Offer your business card with samples everywhere you go: home, office, picnics, parties, play-grounds, etc. I realize that bookings have to come from somewhere, however, I think it’s inappropriate to get them from venues where the last thing on someone’s mind is “Have you ever considered doing what I do?” If you’re with your family at the playground, I don’t think it’s fair to your husband and children for you to slip into the shadows and play Mary Kay cougar to the playground’s highly-recruitable deer population. Oh sure, your NSD might bark, “You must always be thinking about recruiting!” but you need to bark “Family second, career THIRD” right back at her. Of course she’s going to howl like the Wolfman, sister – her commissions are directly affected by your business choices. Let her howl. Halloween’s almost here and the practice will do her good.
Now that you have an idea of what Mary Kay business tactics to avoid, have a peek at these three terrific tactics, now with 100% less manipulation and little pink lies!
Treat hostesses to a special “Hostess Appreciation Tea.” A thoughtful touch if you brew up a couple different pots of tea, offer platefuls of petit fours and little lemony tea cakes, fire up the “Bistro in Paris” CD, and offering a platter of warm moist towelettes for guests to freshen their fingers with. That’s it. No selling previews, no mini-shows, and most of all, no recruiting. So help me, as a potential recruit, if you turn this “Tea” into a pitch for the Dream, you might as well throw your soul in that box over there by the door. No, the other one, silly – the one with the pitchfork-shaped tag that says, “Merry Christmas, Beezelbub” on it.
Include a business card or flyer with your bill payments. Because it’s a simple way to advertise your business without Mary Kay Corporate’s centurions setting fire to your thatched roof cottage! Don’t forget to send a business card with the credit card payments! Some MK leaders teach their troops to send Visa the bare minimum each month, so just think of it as layering whoever’s opening the envelope on the other end. For the next three-to-five years. And that’s only if you don’t charge anything else on it during that time. Paging Dr. Ramsey…David Ramsey, please report to the end of the month. Thank you.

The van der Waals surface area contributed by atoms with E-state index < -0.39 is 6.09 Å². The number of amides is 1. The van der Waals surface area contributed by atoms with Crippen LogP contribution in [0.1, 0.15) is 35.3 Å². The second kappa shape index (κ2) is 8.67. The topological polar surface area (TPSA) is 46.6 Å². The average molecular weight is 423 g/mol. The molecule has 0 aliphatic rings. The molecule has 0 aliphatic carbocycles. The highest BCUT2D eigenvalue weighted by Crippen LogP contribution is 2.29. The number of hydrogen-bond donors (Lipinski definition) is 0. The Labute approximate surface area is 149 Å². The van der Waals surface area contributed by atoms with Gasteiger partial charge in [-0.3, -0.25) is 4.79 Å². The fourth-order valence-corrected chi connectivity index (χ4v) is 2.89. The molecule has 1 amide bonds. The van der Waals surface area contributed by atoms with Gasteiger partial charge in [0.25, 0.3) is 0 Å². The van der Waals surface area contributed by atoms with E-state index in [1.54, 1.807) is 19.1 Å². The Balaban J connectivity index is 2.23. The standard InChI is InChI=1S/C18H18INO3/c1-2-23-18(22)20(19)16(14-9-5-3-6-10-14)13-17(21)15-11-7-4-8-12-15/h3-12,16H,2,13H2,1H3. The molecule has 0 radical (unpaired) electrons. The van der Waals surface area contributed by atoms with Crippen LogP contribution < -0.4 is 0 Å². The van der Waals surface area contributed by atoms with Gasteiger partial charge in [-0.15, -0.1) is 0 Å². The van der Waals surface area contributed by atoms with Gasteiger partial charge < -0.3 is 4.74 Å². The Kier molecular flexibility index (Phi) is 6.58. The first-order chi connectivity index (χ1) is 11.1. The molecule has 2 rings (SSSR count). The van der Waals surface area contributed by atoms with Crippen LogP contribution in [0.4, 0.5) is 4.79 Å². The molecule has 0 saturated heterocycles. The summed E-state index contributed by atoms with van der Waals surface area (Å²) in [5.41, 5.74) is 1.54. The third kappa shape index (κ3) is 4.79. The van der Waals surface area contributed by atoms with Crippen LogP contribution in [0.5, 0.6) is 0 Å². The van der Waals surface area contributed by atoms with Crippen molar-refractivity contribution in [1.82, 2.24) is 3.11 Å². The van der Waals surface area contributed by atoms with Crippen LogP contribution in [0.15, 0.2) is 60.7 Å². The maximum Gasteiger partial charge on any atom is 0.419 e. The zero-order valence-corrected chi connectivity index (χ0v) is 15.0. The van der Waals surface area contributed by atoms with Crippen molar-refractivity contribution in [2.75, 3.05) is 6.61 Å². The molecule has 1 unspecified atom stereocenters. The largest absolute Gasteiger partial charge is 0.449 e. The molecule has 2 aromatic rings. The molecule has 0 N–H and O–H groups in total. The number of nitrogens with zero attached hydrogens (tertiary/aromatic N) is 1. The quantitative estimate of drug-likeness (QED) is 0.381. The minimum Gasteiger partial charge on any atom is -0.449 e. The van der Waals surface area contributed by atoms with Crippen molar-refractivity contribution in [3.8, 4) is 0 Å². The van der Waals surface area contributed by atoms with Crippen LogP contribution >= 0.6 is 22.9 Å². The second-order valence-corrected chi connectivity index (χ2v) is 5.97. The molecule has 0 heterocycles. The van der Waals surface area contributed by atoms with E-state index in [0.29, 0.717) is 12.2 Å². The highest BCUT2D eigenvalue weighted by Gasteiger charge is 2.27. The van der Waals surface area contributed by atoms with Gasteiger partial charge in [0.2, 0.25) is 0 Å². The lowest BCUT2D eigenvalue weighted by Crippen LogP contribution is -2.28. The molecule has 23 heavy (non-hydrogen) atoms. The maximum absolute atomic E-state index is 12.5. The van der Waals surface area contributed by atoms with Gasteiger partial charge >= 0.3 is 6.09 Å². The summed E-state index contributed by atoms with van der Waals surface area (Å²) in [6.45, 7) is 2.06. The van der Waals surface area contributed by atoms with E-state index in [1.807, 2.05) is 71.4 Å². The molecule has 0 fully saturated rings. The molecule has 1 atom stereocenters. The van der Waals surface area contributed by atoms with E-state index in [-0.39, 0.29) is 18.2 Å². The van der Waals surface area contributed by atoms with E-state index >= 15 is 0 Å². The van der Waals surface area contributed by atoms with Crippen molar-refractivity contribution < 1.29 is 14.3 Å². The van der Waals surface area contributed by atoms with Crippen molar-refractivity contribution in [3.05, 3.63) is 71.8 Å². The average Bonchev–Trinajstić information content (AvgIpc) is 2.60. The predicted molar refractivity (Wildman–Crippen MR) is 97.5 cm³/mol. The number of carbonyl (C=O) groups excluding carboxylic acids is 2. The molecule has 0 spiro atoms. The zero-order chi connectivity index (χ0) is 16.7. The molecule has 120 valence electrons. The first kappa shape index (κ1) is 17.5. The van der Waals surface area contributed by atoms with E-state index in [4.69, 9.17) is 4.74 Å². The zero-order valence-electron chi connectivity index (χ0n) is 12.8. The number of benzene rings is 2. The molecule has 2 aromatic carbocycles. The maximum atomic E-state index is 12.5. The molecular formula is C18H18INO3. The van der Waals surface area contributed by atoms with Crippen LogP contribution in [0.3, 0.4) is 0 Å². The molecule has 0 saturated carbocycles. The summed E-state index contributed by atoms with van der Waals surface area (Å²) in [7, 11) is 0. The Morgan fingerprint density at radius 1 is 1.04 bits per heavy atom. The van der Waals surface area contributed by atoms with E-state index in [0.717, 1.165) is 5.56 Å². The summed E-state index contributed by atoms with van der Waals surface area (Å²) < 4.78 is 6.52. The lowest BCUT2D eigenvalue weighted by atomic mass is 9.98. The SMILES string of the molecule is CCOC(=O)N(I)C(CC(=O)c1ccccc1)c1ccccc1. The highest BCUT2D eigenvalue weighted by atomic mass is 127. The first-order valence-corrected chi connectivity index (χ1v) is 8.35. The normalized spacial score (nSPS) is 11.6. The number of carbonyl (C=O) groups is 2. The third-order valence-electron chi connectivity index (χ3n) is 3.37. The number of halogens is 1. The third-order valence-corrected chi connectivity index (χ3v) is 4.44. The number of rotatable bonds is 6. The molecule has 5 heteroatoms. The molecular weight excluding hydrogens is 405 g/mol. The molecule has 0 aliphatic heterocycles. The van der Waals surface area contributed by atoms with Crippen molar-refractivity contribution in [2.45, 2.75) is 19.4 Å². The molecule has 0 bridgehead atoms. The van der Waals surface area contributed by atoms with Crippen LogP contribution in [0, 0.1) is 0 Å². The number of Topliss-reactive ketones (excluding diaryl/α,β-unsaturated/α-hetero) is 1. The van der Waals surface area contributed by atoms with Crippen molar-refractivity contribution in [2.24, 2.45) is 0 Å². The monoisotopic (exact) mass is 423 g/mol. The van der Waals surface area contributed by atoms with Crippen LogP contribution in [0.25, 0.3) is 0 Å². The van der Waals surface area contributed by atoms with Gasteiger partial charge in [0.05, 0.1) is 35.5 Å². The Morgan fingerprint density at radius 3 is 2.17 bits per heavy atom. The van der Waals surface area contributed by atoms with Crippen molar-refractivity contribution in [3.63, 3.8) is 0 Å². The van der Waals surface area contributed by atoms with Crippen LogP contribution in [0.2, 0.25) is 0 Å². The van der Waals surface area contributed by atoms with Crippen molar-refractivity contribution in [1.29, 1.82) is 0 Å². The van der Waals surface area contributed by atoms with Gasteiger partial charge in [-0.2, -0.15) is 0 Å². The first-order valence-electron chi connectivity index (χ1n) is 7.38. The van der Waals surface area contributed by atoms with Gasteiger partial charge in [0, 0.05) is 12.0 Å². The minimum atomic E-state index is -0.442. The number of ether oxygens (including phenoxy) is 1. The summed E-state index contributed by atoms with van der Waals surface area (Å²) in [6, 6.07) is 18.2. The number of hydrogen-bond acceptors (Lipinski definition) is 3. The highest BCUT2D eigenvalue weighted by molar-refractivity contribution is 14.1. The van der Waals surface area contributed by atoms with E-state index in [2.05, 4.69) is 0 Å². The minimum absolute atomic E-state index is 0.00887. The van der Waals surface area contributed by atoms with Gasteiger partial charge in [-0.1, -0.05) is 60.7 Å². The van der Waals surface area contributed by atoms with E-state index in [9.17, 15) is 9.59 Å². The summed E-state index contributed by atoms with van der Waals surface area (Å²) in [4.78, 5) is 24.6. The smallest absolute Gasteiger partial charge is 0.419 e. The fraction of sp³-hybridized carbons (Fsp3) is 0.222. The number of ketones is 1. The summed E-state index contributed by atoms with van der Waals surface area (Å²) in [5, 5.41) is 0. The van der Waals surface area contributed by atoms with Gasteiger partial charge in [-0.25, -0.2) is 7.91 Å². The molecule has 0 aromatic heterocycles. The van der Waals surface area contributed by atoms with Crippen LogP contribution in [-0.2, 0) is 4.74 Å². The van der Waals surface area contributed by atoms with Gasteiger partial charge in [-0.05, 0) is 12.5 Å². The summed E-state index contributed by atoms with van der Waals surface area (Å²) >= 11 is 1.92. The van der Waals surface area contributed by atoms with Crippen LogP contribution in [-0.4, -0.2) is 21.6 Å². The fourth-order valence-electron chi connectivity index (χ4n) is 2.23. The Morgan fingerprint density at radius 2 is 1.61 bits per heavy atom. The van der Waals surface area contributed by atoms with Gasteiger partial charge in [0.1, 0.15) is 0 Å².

Put an “Ask me about Mary Kay” button on your purse or coat. This is a nice, non-intrusive way to attract business. If people want to know about Mary Kay, they will ask, right? And please don’t put the darned button on upside down in the hopes that someone will point it out so you can start the Half-Truth Train a’ chugga chuggin’ down the track! (I just want your opinion, I only want to share information with you, and I just need the practice…all aboooard!)
Keep it simple, sister: If someone ends up asking you about Mary Kay, all you have to do is present the truth of the Mary Kay opportunity in its entirety. Only if you’re doing that can you claim that you are presenting all the facts needed for her to make an educated decision. If you can’t (or won’t) give your prospect that courtesy, you’re a liar, plain and simple. Tell her what you’re pulling down each year after taxes and all those pesky expenses. Tell her about chargebacks, car co-pays, inventory ins-and-outs, Corporate’s numerous stipulations on “your” business, and why the phrase, “There are no quotas in Mary Kay” is grossly incorrect. Sure, it’s a lot tougher to present the whole truth because it means you might lose a potential recruit (and that chunky star order that’ll push you over the production bar), but didn’t Mary Kay Ash once say, “Honesty is the cornerstone to all success?”
This week, make the choice to pursue honesty – not just in your booking practices, but in all that you do.